She also made the case for more regulation. Regulation is a heavy theme happening right now in the US and it seems that regulation is coming. And the block is citing now a taken down report by Barron's or remarked by Gary Gensler, the SEC Chairman, from a speech expected later today so keep an eye on that. And according to the report, Gensler will push back against the crypto industry's reluctance to accept regulation and its enforcement. Ash, what regulatory picture does all of this point for the United States?
ASH BENNINGTON: Well, Vice Chair Barr called stablecoins, and I quote, "unregulated private money", and then went on to say, "Congress should work expeditiously to pass much needed legislation to bring stablecoins, particularly those designed to serve as a means of payment inside the Prudential regulatory perimeter". Now, if you're a tech person, and you're listening to this, this probably sounds like some loyally legalistic, regulatory mumbo jumbo.
But this is a very clear signal from Vice Chair Barr that regulation is coming. This is something that we've talked about here on this show before. I think it's probably the story of 2022, 2023, and 2024. This is clearly something that we're going to hear a lot more about. And I would just say in terms of my view, and I've been thinking about this a lot, we're going to see, I think three camps here.
Ultimately, the first camp is the no coiners. These are the Warren Buffetts and Charlie Mungers of the world who have basically said cryptocurrency is radioactive, avoid it at all costs. I suspect that camp is probably going to be shrinking a little bit, or at least it's going to be off to the side. There are going to be people who hate everything about crypto, they're just not going to participate in the space. And I don't think they're going to be much part of the conversation.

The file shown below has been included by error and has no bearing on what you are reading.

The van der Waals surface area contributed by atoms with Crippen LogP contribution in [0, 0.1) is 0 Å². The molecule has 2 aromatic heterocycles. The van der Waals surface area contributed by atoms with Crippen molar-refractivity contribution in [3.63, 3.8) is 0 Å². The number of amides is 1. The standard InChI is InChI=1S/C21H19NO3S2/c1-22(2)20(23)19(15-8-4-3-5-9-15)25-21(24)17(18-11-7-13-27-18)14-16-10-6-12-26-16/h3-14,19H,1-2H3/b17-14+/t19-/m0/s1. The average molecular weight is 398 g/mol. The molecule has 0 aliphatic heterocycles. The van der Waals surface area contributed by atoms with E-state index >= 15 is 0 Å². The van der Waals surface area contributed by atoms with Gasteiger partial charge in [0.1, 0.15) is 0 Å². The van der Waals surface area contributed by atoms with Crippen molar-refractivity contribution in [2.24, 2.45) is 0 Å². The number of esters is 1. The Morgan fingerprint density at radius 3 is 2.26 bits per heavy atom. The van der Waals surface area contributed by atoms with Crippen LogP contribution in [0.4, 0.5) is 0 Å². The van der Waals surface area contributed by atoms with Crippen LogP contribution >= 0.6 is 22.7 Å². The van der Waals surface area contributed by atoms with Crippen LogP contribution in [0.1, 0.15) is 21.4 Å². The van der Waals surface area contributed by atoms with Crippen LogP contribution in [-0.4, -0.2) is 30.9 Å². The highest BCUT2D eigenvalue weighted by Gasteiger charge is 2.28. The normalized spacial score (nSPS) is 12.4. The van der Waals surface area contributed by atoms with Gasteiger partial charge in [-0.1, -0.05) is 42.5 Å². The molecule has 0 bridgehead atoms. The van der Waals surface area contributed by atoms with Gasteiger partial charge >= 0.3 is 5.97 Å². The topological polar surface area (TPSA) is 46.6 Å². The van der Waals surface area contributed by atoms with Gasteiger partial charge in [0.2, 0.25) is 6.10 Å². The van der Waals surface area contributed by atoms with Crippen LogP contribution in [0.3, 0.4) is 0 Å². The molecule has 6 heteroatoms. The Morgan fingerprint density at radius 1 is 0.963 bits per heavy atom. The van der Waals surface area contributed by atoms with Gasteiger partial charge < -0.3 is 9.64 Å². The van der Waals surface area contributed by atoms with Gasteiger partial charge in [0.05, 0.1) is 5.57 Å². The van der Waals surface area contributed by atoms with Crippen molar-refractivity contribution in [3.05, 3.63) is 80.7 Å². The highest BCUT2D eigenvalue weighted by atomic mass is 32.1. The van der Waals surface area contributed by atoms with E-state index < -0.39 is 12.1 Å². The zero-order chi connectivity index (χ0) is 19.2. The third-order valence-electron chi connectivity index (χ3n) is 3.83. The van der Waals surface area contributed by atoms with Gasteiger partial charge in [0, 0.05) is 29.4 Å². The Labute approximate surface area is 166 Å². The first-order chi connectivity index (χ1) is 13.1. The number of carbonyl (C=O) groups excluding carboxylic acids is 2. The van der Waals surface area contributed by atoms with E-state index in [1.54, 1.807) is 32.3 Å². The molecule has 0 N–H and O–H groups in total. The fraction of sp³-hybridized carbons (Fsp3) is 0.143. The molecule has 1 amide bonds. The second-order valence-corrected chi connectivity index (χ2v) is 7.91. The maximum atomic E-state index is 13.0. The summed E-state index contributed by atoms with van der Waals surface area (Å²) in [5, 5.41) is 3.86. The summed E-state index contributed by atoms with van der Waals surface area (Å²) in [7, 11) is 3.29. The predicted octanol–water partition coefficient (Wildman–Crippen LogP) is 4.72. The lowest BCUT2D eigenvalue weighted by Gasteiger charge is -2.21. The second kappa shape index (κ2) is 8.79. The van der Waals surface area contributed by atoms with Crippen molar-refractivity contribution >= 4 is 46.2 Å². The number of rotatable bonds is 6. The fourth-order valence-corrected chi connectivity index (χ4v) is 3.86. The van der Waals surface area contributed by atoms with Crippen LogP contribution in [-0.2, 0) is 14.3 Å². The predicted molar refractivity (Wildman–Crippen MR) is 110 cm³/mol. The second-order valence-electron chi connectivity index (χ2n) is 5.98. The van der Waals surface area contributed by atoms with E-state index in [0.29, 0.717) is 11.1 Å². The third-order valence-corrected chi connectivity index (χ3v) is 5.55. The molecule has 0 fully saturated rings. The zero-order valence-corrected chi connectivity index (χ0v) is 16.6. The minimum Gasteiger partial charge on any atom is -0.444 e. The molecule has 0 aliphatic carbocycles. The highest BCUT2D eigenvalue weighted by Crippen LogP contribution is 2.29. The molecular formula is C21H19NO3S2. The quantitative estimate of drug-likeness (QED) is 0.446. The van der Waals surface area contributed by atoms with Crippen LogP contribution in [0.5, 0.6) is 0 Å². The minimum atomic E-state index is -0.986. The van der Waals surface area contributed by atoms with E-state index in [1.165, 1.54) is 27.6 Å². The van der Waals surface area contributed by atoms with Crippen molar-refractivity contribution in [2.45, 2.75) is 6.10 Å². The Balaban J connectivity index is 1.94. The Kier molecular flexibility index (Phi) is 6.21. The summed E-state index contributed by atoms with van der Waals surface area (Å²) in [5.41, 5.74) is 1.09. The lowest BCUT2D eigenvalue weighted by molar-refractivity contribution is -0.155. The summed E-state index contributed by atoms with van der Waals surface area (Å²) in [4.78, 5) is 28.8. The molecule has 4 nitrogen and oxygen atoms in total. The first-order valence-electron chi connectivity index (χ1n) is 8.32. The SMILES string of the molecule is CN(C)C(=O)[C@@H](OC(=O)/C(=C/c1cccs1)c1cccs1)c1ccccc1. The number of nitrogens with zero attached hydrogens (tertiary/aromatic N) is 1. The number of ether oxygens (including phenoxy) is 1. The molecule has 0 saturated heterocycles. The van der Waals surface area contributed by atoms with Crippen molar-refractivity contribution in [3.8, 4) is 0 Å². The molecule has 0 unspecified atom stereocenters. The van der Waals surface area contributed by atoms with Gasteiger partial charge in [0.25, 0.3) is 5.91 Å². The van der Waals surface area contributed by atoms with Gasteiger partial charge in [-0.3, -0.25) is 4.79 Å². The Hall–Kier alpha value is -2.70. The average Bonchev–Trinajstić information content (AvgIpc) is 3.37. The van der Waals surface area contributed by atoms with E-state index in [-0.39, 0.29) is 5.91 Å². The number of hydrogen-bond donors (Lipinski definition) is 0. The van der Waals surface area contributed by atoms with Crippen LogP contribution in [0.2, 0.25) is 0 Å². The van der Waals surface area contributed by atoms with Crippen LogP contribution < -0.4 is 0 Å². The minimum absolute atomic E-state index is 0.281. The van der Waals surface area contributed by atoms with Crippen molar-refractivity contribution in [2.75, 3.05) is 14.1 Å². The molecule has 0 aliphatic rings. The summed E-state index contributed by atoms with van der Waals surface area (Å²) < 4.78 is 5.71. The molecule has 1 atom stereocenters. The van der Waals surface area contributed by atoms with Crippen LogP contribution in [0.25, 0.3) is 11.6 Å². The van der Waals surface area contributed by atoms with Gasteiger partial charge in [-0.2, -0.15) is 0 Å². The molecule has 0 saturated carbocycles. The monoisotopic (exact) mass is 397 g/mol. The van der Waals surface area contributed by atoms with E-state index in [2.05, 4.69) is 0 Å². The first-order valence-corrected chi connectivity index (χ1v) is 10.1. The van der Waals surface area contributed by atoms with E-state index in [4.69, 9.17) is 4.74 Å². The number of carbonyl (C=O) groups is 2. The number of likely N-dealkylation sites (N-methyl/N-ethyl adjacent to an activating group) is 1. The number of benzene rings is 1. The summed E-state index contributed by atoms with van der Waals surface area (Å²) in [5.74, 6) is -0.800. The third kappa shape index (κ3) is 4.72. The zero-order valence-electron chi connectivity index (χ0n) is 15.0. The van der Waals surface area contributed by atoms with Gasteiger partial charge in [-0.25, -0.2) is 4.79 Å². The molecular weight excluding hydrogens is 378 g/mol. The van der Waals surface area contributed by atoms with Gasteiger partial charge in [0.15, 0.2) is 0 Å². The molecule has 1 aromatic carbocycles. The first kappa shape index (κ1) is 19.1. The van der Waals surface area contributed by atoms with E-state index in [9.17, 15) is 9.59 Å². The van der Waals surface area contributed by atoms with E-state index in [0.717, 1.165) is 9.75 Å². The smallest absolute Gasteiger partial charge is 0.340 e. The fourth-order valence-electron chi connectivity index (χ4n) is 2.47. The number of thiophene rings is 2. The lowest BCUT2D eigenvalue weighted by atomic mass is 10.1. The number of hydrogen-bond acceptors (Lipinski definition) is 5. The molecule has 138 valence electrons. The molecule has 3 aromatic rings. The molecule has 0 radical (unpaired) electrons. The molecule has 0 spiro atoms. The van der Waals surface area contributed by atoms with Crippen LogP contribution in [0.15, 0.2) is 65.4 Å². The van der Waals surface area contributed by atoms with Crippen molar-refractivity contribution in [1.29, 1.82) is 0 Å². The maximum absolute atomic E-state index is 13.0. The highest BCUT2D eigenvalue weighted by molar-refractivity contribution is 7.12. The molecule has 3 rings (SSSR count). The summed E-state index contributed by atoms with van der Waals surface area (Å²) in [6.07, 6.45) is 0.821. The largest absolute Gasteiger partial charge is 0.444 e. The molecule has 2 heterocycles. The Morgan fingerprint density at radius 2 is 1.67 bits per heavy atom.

But what we're really looking at, in my view, at least shaping up here is going to be between like a war for the soul of crypto. There are going to be folks in this space who really believe in the ideals of decentralization, who believe in the ideals of censorship resistant money on the one hand, and then there are going to be other people. And this is the important point, Paul, within the crypto space itself, we're going to say we need regulation, we need this to be harmonized with the traditional financial system.
And that I really think is going to be what this debate is going to be about in the weeks, months, years and maybe even decades to come. Understanding how that shakes itself out. Digital money, programmable money, I think is certainly here. And I believe it's here to stay. I don't think it's a question of if, but more a question of when and critically, critically, how? Will money be truly decentralized along the libertarian ideals that have governed Bitcoin, for example? Or are we going to see more regulation in this space?
That really, to me, is the critical open question right now throughout all of crypto. And I think this is debate that we're going to be having. It's just beginning now. But we're going to be having it for years to come, Paul.
PAUL GUERRA: That's right, Ash. And this is a right moment to actually say for everyone watching, please just smash the like button for the YouTube algorithm and don't forget to subscribe to our channel. And as you said, Ash, yeah, regulation is coming. And if you're new to crypto, you have to know that it is one of the biggest themes for crypto right now, regulation. If you're new, you have to know that.
You can have a significant impact on how the space is valued going forward. But for now, we have to learn to manage our investments and trades in the crypto winter exacerbated by a negative macro environment. But it is important not to lose track as well as the long-term potential. Here, the question is, how do you value it? How do you value crypto?
And Ash caught up with Brian Estes, the CIO and CEO of Off the Chain Capital. And he asked Brian how he manages this tricky environment. Let's take a look.
BRIAN ESTES: Yeah, so this is my third crypto winter I've been through. I think I've become insensitive to it. I don't like seeing the price go down a lot like most people, but I just don't feel a lot of pain anymore. The first time I bought Bitcoin was back in 2014 and 2015. At the time, my average cost was around $600. And then about six months later, it was $178. And that felt more painful than it does today. Because that was my first cycle.